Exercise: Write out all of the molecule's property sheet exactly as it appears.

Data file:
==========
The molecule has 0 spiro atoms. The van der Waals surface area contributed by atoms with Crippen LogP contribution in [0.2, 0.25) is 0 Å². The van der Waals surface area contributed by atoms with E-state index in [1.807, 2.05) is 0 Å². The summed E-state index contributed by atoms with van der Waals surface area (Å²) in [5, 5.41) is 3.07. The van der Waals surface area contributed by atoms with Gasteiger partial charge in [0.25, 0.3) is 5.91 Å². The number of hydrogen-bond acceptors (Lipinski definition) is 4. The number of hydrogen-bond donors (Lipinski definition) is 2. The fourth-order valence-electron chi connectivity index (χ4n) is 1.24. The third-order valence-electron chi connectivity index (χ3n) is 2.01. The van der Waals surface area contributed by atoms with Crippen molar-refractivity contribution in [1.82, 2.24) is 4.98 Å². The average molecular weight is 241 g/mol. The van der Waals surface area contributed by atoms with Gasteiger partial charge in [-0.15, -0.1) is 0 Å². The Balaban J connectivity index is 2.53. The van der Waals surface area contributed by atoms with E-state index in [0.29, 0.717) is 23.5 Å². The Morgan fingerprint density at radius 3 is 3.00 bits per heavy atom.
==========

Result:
The molecule has 0 spiro atoms. The van der Waals surface area contributed by atoms with Crippen LogP contribution in [0.2, 0.25) is 0 Å². The van der Waals surface area contributed by atoms with E-state index in [1.807, 2.05) is 0 Å². The summed E-state index contributed by atoms with van der Waals surface area (Å²) in [5, 5.41) is 3.07. The van der Waals surface area contributed by atoms with Gasteiger partial charge in [0.25, 0.3) is 5.91 Å². The number of hydrogen-bond acceptors (Lipinski definition) is 4. The number of hydrogen-bond donors (Lipinski definition) is 2. The fourth-order valence-electron chi connectivity index (χ4n) is 1.24. The third-order valence-electron chi connectivity index (χ3n) is 2.01. The van der Waals surface area contributed by atoms with Crippen molar-refractivity contribution in [1.82, 2.24) is 4.98 Å². The average molecular weight is 241 g/mol. The van der Waals surface area contributed by atoms with Gasteiger partial charge in [-0.15, -0.1) is 0 Å². The Balaban J connectivity index is 2.53. The van der Waals surface area contributed by atoms with E-state index in [0.29, 0.717) is 23.5 Å². The Morgan fingerprint density at radius 3 is 3.00 bits per heavy atom.